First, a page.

Headquartered in South Africa, and with studios in the US and UK, the Faith Broadcasting Network is the largest religious broadcaster on the African continent, with its MyFaithTV channel having built a following of around 264m viewers since its inception two decades ago, through satellite, terrestrial and digital broadcasting.

The Faith Dome in East London, South AfricaTo accommodate this growth, the Faith Dome – the ministry’s base in East London, South Africa – formerly a wool warehouse, a cavernous space of 120m by 60m, with an 18m-high ceiling – has been undergoing renovations for many years. Other parts of the premises have been refurbished to house different aspects of the ministry’s work, including a number of television studios, humanitarian aid warehouses, activity spaces as well as the main broadcast studio.

In 2015, work commenced to replace the ceiling with an iconic dome. Stage Audio Works (SAW) was called upon to provide a sophisticated audio, lighting and rigging solution for the main arena based on d&b audiotechnik A-Series loudspeakers, Cameo and Hog4 lighting, with Stage Plus trussing.

In early 2021, saw work on the main studio concluded, and the Faith Dome officially completed. At maximum capacity, the indoor arena holds a staggering 10,500 attendees, making it the largest in the Eastern Cape.

SAW’s brief was to provide the Faith Dome with audio and lighting solutions to support its broadcasta and live events. SAW has been involved since 2013, although it was only in the last 18 months that the plan accelerated towards the client’s 360° vision, which places the stage and the PA system in the centre of the large arena.

‘It was important for us to have a central stage in the Faith Dome as it truly places the focus of worship in the midst of our congregation,’ says River Group founder and CEO, Dr Andre Robert. ‘It’s more democratic than a traditional front-to-back organisation, and allows everyone to remain connected and involved with the worship experience.’

Although this makes sense in terms of presenting a visual spectacle for live production, it posed a challenge to the A/V integration for a number of reasons. ‘From an acoustic perspective, the sheer size of the space is a factor to be reckoned with – in particular the extreme height of the room which necessitates a PA system that provides comprehensive vertical coverage,’ says SAW CTO, Nathan Ihlenfeldt. ‘We ruled out a traditional line array, as the number of boxes required would have interfered with the client’s broadcasting set-up and stretched the budget. For this installation, d&b’s A-Series augmented array technology was the perfect fit in terms of directivity control, sonic quality and price range. Notably, this project marks the first A-Series installation in Africa.’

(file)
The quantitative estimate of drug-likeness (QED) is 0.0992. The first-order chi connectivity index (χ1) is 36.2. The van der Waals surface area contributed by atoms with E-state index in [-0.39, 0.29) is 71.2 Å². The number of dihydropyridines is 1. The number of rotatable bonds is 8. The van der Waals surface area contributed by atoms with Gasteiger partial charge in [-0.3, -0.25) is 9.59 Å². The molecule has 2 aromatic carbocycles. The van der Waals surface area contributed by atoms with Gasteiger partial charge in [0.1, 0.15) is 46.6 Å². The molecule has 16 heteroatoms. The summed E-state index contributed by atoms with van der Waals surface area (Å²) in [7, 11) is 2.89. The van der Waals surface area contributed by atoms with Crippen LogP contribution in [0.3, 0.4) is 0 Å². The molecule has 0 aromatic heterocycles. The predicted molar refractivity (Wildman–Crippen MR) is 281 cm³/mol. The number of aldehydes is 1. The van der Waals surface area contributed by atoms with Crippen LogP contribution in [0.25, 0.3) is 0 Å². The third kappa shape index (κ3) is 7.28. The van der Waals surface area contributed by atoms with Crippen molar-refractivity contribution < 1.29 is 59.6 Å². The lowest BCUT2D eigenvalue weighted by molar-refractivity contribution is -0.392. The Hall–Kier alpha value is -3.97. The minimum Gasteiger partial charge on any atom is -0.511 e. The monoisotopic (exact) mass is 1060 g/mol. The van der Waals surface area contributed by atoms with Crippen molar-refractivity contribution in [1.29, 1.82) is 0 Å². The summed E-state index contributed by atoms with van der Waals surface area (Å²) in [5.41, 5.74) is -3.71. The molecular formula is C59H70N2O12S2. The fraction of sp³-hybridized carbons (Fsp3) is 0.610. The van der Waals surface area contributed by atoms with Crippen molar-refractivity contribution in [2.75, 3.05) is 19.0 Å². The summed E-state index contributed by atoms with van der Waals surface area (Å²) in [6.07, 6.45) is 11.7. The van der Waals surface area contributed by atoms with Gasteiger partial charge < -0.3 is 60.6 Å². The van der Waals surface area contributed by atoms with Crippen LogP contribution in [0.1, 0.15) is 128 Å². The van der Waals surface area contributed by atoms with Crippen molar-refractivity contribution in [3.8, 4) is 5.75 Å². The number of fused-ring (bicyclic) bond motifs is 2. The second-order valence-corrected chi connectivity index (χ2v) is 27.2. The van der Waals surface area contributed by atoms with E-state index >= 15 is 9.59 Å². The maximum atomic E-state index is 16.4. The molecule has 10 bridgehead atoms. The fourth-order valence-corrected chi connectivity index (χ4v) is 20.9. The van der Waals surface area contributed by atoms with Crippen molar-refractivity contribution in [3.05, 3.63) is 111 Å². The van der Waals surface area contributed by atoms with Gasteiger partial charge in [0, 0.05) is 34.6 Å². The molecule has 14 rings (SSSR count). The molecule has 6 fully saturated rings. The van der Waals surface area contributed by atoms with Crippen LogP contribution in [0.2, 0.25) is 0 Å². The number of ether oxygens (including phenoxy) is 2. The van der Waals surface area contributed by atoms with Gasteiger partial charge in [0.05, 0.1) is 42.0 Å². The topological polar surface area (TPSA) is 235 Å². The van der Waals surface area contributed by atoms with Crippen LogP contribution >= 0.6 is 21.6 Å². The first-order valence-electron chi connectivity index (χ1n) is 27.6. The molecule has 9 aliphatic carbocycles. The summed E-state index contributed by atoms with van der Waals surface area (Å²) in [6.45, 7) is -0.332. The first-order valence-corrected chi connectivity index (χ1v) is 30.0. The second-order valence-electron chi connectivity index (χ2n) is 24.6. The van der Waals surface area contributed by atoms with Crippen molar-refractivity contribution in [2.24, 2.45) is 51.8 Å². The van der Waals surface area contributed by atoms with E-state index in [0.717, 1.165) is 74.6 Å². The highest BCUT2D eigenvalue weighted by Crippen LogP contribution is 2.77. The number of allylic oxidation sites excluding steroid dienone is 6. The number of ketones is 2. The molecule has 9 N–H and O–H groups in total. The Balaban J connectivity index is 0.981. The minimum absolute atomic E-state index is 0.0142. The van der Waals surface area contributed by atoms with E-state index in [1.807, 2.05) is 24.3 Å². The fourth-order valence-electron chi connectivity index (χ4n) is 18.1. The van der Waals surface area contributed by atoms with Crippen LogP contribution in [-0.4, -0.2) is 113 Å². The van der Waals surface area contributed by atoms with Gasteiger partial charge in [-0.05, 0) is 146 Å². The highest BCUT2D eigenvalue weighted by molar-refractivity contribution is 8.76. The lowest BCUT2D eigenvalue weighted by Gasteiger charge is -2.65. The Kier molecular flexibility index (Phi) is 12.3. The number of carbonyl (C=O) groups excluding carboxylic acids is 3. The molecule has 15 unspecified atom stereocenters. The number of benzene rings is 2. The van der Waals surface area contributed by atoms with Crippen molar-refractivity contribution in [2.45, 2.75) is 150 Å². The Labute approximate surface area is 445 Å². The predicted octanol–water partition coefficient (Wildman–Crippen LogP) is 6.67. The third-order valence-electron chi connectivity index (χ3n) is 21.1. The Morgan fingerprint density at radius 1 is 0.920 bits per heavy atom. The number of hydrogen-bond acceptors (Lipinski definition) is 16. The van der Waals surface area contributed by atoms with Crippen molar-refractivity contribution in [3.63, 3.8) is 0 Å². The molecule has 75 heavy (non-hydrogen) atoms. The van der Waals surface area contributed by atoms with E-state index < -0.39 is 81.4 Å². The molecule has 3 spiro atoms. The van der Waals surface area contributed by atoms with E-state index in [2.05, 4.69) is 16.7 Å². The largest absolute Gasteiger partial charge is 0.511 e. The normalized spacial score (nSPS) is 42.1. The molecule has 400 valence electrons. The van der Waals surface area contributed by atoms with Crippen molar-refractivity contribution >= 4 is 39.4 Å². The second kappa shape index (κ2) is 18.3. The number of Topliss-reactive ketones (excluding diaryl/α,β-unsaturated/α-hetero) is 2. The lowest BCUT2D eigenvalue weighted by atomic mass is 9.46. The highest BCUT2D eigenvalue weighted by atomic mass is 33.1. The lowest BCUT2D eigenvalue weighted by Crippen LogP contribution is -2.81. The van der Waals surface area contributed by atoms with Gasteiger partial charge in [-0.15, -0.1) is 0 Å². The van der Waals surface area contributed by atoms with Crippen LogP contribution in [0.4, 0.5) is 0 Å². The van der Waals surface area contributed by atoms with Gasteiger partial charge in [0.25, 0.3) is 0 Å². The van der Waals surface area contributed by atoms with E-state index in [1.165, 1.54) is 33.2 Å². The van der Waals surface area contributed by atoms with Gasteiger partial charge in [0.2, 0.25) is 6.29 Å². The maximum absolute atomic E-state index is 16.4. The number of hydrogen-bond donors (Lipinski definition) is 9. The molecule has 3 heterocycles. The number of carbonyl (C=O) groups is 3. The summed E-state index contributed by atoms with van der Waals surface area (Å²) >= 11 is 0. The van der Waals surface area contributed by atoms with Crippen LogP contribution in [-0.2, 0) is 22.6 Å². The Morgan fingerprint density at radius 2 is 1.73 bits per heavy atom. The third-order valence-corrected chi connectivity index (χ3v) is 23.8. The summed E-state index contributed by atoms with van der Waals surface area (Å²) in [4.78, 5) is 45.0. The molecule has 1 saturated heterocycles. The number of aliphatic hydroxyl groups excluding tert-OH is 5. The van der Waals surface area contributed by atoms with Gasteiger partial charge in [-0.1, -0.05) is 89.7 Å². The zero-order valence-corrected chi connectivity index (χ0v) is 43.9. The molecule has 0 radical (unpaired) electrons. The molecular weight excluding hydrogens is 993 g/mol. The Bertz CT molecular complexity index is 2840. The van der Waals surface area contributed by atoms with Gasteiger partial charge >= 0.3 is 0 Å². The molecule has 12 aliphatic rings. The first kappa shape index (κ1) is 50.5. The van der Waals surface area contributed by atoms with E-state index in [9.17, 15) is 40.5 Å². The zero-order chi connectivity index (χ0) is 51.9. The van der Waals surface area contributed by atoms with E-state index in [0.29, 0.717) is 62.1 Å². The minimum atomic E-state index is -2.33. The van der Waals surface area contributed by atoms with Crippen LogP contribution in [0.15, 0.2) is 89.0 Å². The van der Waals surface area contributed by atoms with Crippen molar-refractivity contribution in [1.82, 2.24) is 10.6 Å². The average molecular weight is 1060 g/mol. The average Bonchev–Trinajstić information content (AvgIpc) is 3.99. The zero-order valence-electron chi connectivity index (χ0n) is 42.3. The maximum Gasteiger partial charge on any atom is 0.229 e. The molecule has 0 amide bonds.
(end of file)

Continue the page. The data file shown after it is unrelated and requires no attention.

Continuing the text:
d&b’s array technology with its wide dispersion and variable splay angles is a flexible solution that combines the versatility of point source with the controllability of a line array. Fewer cabinets are required to cover the same area, making it perfect for this application where sight lines were an issue. SAW opted for eight augmented arrays of three AL60 boxes flown from a custom-built square truss, itself flown from the ceiling at a height of 13m. To handle low end, four hangs of four V-Subs are flown from a second square truss inside the first. An in order to reduce cable runs, the amplifiers for the subs and the main PA are housed in custom racks located on top of their respective trusses. ‘It’s an unusual solution, but given the constraints we were working with, keeping everything together solved a number of issues,’ Ihlenfeldt admits.

d&b audiotechnik A-Series loudspeakers installed at the Faith Dome (Pic: Brad Taberer)‘One of the most crucial elements of our brief was to ensure that the PA would not impact on camera sightlines,’ he explains. ‘Consequently, the system is 13m above the floor. In fact, the bottom of the PA is above the top of the screens.’

Four large screens are housed in a custom-built cuboid truss structure flown over the centre of the stage. The sub array is flown directly above that. ‘The height was a defining factor in our choice of A-Series as our priority was vertical coverage over long throw. Just three cabinets per array gave us the coverage we needed for the first two rows,’ Ihlenfeld continues t. ‘The rest of the arena is covered by 16 10S point source loudspeakers flown at strategic locations throughout the space, along with several more for front fill on the central stage.’

A further consideration was routing flexibility. ‘The design enables parts of the system to be muted or switched off completely to keep the sound focussed where it’s needed and not playing out to empty parts of the building which would cause unnecessary reflections,’ says Ihlenfeldt. ‘It also means we can manage signal output in relation to the band so they aren’t hearing themselves through the arrays directly facing them.’

Additionally, SAW was responsible for the integration of the lighting system designed by Cape Town-based creative production company, Bad Weather. Truss design was also an important part of this project, with SAW designing and manufacturing a structure comprising two concentric squares and an outer rectangle to house the PA and lighting, plus the central cuboid structure for the screens, based on the Stage Plus OV truss.

‘Even though this was a tricky project to execute, we are proud of the outcome,’ Ihlenfeldt concludes. ‘It stands as a testament to our team’s ability to improvise and adapt within the constraints of a specific brief and budget. Our expertise and wide experience in the worship market means that we are well positioned to provide solutions to ministries of all sizes. We look forward to when restrictions ease and people are able to experience the magnitude of the Faith Dome first-hand.’

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